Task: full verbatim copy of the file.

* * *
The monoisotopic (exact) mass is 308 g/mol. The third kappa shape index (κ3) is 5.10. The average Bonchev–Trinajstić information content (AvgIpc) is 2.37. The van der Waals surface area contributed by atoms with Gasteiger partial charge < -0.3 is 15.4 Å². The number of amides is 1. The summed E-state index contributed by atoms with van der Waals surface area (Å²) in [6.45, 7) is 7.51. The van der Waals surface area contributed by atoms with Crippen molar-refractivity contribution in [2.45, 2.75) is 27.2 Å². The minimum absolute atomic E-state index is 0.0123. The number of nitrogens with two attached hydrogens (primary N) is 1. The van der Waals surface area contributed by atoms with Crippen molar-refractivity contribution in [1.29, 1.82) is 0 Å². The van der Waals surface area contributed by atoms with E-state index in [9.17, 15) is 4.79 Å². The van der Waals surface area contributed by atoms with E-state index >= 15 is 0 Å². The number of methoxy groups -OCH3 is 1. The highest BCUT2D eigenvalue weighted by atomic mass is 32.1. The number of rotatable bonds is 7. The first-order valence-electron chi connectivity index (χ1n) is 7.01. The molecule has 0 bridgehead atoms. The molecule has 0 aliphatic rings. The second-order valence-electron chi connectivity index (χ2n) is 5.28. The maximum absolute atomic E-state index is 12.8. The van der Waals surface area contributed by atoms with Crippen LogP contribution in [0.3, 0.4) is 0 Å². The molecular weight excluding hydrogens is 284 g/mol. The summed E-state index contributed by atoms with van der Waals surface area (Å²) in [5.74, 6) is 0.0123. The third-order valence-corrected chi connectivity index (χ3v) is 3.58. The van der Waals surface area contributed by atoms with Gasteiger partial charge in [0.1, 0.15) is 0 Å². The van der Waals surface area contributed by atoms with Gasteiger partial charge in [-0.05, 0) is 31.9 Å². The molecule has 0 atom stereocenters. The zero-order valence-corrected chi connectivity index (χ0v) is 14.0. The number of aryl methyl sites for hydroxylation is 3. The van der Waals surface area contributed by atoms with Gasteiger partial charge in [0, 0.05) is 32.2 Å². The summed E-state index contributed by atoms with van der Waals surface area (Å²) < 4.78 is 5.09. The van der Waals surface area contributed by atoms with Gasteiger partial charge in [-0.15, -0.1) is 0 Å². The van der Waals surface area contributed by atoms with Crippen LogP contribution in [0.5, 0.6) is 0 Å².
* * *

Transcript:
The monoisotopic (exact) mass is 308 g/mol. The third kappa shape index (κ3) is 5.10. The average Bonchev–Trinajstić information content (AvgIpc) is 2.37. The van der Waals surface area contributed by atoms with Gasteiger partial charge < -0.3 is 15.4 Å². The number of amides is 1. The summed E-state index contributed by atoms with van der Waals surface area (Å²) in [6.45, 7) is 7.51. The van der Waals surface area contributed by atoms with Crippen molar-refractivity contribution in [2.45, 2.75) is 27.2 Å². The minimum absolute atomic E-state index is 0.0123. The number of nitrogens with two attached hydrogens (primary N) is 1. The van der Waals surface area contributed by atoms with Crippen molar-refractivity contribution in [1.29, 1.82) is 0 Å². The van der Waals surface area contributed by atoms with E-state index in [9.17, 15) is 4.79 Å². The van der Waals surface area contributed by atoms with E-state index >= 15 is 0 Å². The number of methoxy groups -OCH3 is 1. The highest BCUT2D eigenvalue weighted by atomic mass is 32.1. The number of rotatable bonds is 7. The first-order valence-electron chi connectivity index (χ1n) is 7.01. The molecule has 0 bridgehead atoms. The molecule has 0 aliphatic rings. The second-order valence-electron chi connectivity index (χ2n) is 5.28. The maximum absolute atomic E-state index is 12.8. The van der Waals surface area contributed by atoms with Crippen LogP contribution in [0.3, 0.4) is 0 Å². The molecular weight excluding hydrogens is 284 g/mol. The summed E-state index contributed by atoms with van der Waals surface area (Å²) in [5.74, 6) is 0.0123. The third-order valence-corrected chi connectivity index (χ3v) is 3.58. The van der Waals surface area contributed by atoms with Gasteiger partial charge in [0.1, 0.15) is 0 Å². The van der Waals surface area contributed by atoms with Gasteiger partial charge in [-0.05, 0) is 31.9 Å². The molecule has 0 atom stereocenters. The zero-order valence-corrected chi connectivity index (χ0v) is 14.0. The number of aryl methyl sites for hydroxylation is 3. The van der Waals surface area contributed by atoms with Gasteiger partial charge in [0, 0.05) is 32.2 Å². The summed E-state index contributed by atoms with van der Waals surface area (Å²) < 4.78 is 5.09. The van der Waals surface area contributed by atoms with Gasteiger partial charge in [-0.15, -0.1) is 0 Å². The van der Waals surface area contributed by atoms with Crippen LogP contribution in [0.5, 0.6) is 0 Å².